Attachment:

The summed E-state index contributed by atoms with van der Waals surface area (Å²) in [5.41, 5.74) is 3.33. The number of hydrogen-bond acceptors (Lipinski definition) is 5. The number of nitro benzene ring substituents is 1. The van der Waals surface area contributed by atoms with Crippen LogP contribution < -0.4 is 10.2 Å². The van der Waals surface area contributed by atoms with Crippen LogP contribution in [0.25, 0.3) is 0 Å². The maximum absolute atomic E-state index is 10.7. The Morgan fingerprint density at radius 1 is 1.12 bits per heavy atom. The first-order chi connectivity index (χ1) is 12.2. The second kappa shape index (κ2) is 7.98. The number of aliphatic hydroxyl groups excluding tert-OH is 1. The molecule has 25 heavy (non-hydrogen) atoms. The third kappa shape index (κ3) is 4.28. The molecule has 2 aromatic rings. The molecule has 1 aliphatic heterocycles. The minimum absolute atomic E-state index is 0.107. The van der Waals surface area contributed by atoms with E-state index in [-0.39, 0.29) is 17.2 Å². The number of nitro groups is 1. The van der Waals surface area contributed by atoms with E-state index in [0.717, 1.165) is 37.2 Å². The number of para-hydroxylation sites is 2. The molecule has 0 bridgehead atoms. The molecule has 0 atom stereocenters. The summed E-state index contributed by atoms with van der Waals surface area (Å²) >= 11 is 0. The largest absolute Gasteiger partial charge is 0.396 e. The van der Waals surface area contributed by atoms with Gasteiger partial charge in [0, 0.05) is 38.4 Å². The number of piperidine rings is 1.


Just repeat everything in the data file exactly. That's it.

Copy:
The summed E-state index contributed by atoms with van der Waals surface area (Å²) in [5.41, 5.74) is 3.33. The number of hydrogen-bond acceptors (Lipinski definition) is 5. The number of nitro benzene ring substituents is 1. The van der Waals surface area contributed by atoms with Crippen LogP contribution < -0.4 is 10.2 Å². The van der Waals surface area contributed by atoms with Crippen LogP contribution in [0.25, 0.3) is 0 Å². The maximum absolute atomic E-state index is 10.7. The Morgan fingerprint density at radius 1 is 1.12 bits per heavy atom. The first-order chi connectivity index (χ1) is 12.2. The second kappa shape index (κ2) is 7.98. The number of aliphatic hydroxyl groups excluding tert-OH is 1. The molecule has 25 heavy (non-hydrogen) atoms. The third kappa shape index (κ3) is 4.28. The molecule has 2 aromatic rings. The molecule has 1 aliphatic heterocycles. The minimum absolute atomic E-state index is 0.107. The van der Waals surface area contributed by atoms with E-state index in [-0.39, 0.29) is 17.2 Å². The number of nitro groups is 1. The van der Waals surface area contributed by atoms with E-state index in [0.717, 1.165) is 37.2 Å². The number of para-hydroxylation sites is 2. The molecule has 0 bridgehead atoms. The molecule has 0 atom stereocenters. The summed E-state index contributed by atoms with van der Waals surface area (Å²) >= 11 is 0. The largest absolute Gasteiger partial charge is 0.396 e. The van der Waals surface area contributed by atoms with Gasteiger partial charge in [0, 0.05) is 38.4 Å². The number of piperidine rings is 1.